• Social Theme (S)
Embracing their better selves, those who fall into the Social Theme Code Category generally show a high interest in helping and caring for others. Enjoying socializing, teamwork, and collaboration, they function best in a friendly environment. By following careers that include customer service representative, mental health counselor, social worker, and chiropractor, some Social Themes find their niche.

• Enterprising Theme (E)
Being competitive, ambitious risk-takers, individual who belongs to Enterprising Theme enjoy selling, persuading, and leading others. Tackling careers as lawyers, real estate brokers, sales managers, telemarketers, and flight attendants is typical for those who score high in the Enterprising Theme Code.

• Conventional Theme (C)
Displaying a high interest in working with data and numbers, Conventional Individuals are organized, precise, and efficient, preferring a work environment that is structured and stable. Accountants, cashiers, statisticians, immigration and customs inspectors, and data administrators often belong to the Conventional Theme Code.

Supplementing Myers-Briggs personality tests, the SII is a career assessment- as opposed to a personality assessment. Exploring RIASEC Theme Codes then also levels up as the assessment sifts through and scores:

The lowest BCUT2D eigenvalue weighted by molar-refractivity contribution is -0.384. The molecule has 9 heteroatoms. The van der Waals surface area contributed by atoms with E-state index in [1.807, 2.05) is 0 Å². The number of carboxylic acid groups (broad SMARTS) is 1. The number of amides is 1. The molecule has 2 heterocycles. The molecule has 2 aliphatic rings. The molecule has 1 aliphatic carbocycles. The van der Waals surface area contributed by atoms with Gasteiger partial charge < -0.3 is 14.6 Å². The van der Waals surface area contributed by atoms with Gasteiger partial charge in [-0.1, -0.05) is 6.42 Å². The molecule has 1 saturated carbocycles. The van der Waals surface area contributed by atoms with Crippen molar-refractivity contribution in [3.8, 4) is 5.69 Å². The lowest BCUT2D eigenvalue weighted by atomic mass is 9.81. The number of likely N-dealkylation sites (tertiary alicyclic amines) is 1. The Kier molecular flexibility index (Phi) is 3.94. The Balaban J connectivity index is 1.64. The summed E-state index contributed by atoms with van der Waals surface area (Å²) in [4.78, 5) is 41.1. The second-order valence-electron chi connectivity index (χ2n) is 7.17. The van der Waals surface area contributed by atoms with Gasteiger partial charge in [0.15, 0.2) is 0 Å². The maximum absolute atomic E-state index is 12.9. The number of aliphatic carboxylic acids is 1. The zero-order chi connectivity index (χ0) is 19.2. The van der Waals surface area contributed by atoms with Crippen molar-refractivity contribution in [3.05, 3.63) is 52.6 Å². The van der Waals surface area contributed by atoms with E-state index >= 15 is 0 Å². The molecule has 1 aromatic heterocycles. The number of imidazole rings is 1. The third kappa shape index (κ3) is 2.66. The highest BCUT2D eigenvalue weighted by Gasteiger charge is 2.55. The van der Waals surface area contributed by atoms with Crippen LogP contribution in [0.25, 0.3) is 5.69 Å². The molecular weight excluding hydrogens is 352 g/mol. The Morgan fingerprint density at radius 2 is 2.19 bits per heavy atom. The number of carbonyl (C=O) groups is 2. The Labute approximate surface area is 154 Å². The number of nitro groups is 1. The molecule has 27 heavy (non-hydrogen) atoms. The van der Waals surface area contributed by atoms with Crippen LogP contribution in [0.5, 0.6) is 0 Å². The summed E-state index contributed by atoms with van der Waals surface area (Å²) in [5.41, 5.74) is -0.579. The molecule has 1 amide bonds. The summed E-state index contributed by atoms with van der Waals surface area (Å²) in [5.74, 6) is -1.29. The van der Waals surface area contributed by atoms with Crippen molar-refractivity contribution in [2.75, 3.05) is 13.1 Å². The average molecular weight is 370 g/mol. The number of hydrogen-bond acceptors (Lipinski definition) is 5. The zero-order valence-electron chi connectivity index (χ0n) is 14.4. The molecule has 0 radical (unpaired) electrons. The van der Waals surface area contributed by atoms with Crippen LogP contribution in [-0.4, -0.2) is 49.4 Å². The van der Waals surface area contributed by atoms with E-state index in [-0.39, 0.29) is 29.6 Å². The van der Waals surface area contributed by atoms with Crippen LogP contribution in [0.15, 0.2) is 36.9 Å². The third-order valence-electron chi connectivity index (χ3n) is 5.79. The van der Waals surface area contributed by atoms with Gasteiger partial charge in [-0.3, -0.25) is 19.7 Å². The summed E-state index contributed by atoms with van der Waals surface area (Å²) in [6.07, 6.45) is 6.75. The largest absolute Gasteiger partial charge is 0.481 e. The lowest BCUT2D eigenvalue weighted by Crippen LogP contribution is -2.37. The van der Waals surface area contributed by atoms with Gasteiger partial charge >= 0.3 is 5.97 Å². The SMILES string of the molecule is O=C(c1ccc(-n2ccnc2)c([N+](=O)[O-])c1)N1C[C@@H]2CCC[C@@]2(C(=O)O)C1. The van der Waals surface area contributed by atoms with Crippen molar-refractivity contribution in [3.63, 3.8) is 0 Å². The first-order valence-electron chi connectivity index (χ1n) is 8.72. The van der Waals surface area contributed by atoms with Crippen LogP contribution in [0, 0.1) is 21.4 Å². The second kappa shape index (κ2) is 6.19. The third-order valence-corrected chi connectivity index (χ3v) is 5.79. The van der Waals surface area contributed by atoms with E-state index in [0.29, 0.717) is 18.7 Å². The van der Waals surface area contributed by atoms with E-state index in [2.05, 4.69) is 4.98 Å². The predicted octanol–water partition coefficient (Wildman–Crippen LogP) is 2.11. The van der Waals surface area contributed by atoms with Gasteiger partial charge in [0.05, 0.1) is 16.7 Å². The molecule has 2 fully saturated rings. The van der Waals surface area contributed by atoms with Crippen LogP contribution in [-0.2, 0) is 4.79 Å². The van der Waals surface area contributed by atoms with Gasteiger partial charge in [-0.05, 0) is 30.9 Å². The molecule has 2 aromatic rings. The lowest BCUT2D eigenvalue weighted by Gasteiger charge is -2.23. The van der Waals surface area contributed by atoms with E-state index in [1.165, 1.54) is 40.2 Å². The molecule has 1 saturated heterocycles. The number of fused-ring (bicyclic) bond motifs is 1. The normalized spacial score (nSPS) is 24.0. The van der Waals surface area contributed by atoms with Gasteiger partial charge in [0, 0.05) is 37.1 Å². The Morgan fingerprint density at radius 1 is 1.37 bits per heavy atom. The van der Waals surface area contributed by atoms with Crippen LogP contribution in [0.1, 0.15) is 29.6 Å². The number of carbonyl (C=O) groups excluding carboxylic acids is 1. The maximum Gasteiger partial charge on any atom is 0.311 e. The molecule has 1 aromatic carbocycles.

Six General Occupational Themes (GOT): This shows the main areas of interest. The GOT basically serves as the individual’s birds-eye view of their interest.
• 30 Basic Interest Scales (BIS): Covering personally motivating and rewarding activities such as. art, science, public speaking, and other areas.
• 130 Occupational Scales: Indicating similarities between the test taker’s interests and the interests of people engaged in 130 different occupations, the scales are gender specific. 130 male-specific and 130 female-specific occupations are assimilated into the score.
• Five Personal Style Scales: Referring to the natural styles of people in working, learning leadership, taking risks, and team orientation.
• The Administrative Indexes: Similar to medical placebos, these scales are used to identify test errors or unusual profiles, providing a lower margin of error.